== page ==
Last week someone left a very shocking comment on my last published article. It was Sameer, a Palestinian male with a
message that I could not shake off my head for the rest of the day. This is what he wrote:
"This is sounds amazing... I wish I can do the same, but I can't. The problem with you travelers is that you are indifferent to other peoples lives and restrictions. You try to encourage and inspire people to travel and explore and follow your footsteps. And I know that this is a life changing experience and actually essential. But that only if you are a privileged European or American with a strong passport that lets you do all of these stuff, but not for people which their passports are so weak that they can't go anywhere without applying for visas and lots of paper work and restrictions and requirements that aren't easily met.
Reading these kind of blogs, watching road and traveling movies, reading books about it, is instead of inspiring becomes so tiresome, it feels like a knife stab in the heart knowing that you can't just because some politician decided it. I live in Palestine and I can't tell you how everyday I struggle to take away the idea of suicide out of my mind to continue my day as normal as possible, but then I meet with my friends and they are talking about how boring their lives are because they can't travel and explore and make adventures the idea comes back until next day to start the same struggle again. So I don't know if these kind of "inspirational" stories are good actually, they are rather really bad and harmful, until we live in a just world and have equality for all of it's citizens we must stop these inspirations.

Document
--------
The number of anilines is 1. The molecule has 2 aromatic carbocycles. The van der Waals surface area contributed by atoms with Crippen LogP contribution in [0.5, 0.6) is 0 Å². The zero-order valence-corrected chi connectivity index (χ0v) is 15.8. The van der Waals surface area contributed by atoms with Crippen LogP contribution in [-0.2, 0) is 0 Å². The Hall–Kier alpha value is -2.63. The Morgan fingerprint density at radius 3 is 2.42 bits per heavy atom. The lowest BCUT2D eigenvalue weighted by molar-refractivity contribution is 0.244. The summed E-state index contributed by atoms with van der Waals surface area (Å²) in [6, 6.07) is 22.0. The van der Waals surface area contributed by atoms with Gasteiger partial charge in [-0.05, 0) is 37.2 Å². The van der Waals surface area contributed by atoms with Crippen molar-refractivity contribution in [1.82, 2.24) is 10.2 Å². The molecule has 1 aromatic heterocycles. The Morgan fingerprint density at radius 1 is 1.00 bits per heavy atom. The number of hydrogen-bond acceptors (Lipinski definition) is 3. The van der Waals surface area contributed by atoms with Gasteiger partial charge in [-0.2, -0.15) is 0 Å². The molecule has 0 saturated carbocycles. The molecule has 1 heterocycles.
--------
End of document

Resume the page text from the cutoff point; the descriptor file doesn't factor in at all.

This was not my first encounter with this particular topic, but it sure was the most emotionally striking one. So I decided to dedicate my next article to take a closer look to the privileges that travelling entails and to ultimately seek an answer to that question: Should we, indeed, stop writing about travelling?
Back in July, I attended and helped organising the first Nomads Gathering, up in the city of Amsterdam. During the closure, one of the organisers (Maks) walked up to the stage and gave a short speech about the privilege that we, as travellers, were enjoying just by being there, sitting and attending the event. He spoke about how travelling, which has been the greatest discovery of our lives to many of us, is strictly denied to many and a tragic, forced decision to others. When he finished talking, there were one or two seconds of silence. It's not easy to have your privileges shown to you without feeling guilty. Then, there was an applause.